Epistasis and the evolution of selfing
Epistasis, inbreeding depression and the evolution of self-fertilization
Recommendation: posted 08 February 2020, validated 17 February 2020
Gandon, S. (2020) Epistasis and the evolution of selfing. Peer Community in Evolutionary Biology, 100093. 10.24072/pci.evolbiol.100093
The evolution of selfing results from a balance between multiple evolutionary forces. Selfing provides an "automatic advantage" due to the higher efficiency of selfers to transmit their genes via selfed and outcrossed offspring. Selfed offspring, however, may suffer from inbreeding depression. In principle the ultimate evolutionary outcome is easy to predict from the relative magnitude of these two evolutionary forces [1,2]. Yet, several studies explicitly taking into account the genetic architecture of inbreeding depression noted that these predictions are often too restrictive because selfing can evolve in a broader range of conditions [3,4].
The present work by Abu Awad and Roze  provides an analytic understanding of these results. Abu Awad and Roze analyse the evolution of selfing in a multilocus model where some loci are coding for selfing while others are under direct selection. The evolution of selfing depends on (i) the classical benefit of selfing (automatic advantage), (ii) the cost of selfing due to inbreeding depression, (iii) the association between the loci coding for selfing and the loci under direct selection (likely to be positive because selfing is expected to be found in better purged genetic backgrounds) and (iv) the association between the loci coding for selfing and the linkage between loci under selection (this final term depends on the magnitude and the type of epistasis). Because these last two terms depend on genetic associations they are expected to play in when selection is strong and recombination is small. These last two terms explain why selfing is evolving under a range of conditions which is broader than predicted by earlier theoretical models. The match between the approximations for the different terms acting on the evolution of selfing and individual based simulations (for different fitness landscapes) is very convincing. In particular, this analysis also yields new results on the effect of different types of epistasis on inbreeding depression.
Another remarkable and important feature of this work is its readability. The analysis of multilocus models rely on several steps and approximations that often result in overwhelmingly complex papers. Abu Awad and Roze’s paper  is dense but it provides a very clear and comprehensive presentation of the interplay between multiple evolutionary forces acting on the evolution of selfing.
 Holsinger, K. E., Feldman, M. W., and Christiansen, F. B. (1984). The evolution of self-fertilization in plants: a population genetic model. The American Naturalist, 124(3), 446-453. doi: 10.1086/284287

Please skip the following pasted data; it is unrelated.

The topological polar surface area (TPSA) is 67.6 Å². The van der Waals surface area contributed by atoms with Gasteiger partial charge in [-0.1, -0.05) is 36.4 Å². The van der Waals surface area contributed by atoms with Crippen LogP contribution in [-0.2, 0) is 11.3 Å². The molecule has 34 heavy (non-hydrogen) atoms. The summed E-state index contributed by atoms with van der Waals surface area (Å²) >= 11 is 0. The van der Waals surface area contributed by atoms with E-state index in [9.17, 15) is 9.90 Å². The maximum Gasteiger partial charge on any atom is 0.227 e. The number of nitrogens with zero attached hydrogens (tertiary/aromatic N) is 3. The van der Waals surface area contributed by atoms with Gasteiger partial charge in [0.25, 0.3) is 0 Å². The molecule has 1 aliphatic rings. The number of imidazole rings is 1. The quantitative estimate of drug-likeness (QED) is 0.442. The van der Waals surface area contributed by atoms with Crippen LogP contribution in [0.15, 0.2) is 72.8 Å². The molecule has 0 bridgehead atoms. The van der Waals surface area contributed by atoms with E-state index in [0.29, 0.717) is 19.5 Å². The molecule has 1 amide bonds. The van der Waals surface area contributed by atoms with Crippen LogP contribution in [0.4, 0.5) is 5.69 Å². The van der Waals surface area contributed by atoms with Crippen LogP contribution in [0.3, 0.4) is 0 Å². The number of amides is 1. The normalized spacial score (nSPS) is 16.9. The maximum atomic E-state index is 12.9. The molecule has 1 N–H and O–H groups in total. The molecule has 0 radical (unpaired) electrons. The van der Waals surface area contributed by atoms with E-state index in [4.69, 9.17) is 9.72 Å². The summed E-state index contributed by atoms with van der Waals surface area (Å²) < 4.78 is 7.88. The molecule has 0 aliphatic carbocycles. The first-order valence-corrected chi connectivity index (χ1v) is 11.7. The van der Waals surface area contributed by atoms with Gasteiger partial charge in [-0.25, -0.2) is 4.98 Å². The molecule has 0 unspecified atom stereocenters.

Lande, R., and Schemske, D. W. (1985). The evolution of self‐fertilization and inbreeding depression in plants. I. Genetic models. Evolution, 39(1), 24-40. doi: 10.1111/j.1558-5646.1985.tb04077.x
 Charlesworth, D., Morgan, M. T., and Charlesworth, B. (1990). Inbreeding depression, genetic load, and the evolution of outcrossing rates in a multilocus system with no linkage. Evolution, 44(6), 1469-1489. doi: 10.1111/j.1558-5646.1990.tb03839.x
 Uyenoyama, M. K., and Waller, D. M. (1991). Coevolution of self-fertilization and inbreeding depression I. Mutation-selection balance at one and two loci. Theoretical population biology, 40(1), 14-46. doi: 10.1016/0040-5809(91)90045-H
 Abu Awad, D. and Roze, D. (2020). Epistasis, inbreeding depression and the evolution of self-fertilization. bioRxiv, 809814, ver. 4 peer-reviewed and recommended by PCI Evol Biol. doi: 10.1101/809814
The recommender in charge of the evaluation of the article and the reviewers declared that they have no conflict of interest (as defined in the code of conduct of PCI) with the authors or with the content of the article. The authors declared that they comply with the PCI rule of having no financial conflicts of interest in relation to the content of the article.
This work was supported by the French Agence Nationale de la Recherche (project SEAD, ANR-13-ADAP0011 and project SexChange, ANR-14-CE02-0001). Diala Abu Awad was partly funded by the TUM University Foundation Fellowship.
Evaluation round #1
DOI or URL of the preprint: https://www.biorxiv.org/content/10.1101/809814v1
Author's Reply, 04 Feb 2020
Decision by Sylvain Gandon, posted 11 Dec 2019
This is a very impressive piece of work on a technically difficult but biologically very relevant question. The model clarifies the role different components of epistasis on inbreeding depression and on the evolution of selfing. The introduction replaces this model in among previous studies that have addressed this subject.
I am very much willing to recommend this preprint but it would be great to use the comments from both reviewers to improve the manuscript. The paper is beautifully written but very dense. There are two main parts (inbreeding depression and evolution of selfing) but many subcases. I don't know if it is feasible but it would be great to provide a way (an additional figure?) to summarize some aspects of your work to the less theoretically-oriented readers. You may want to try provide a schematic description of some features of your model. Visualizing the different components of epistasis would be useful given their importance in your model. Also it would be great to see what it means for the fitness landscape to assume that epistasis is fixed or distributed. You may want to introduce sooner in the text the deleterious mutation rate (not explicitly mentioned before line 276).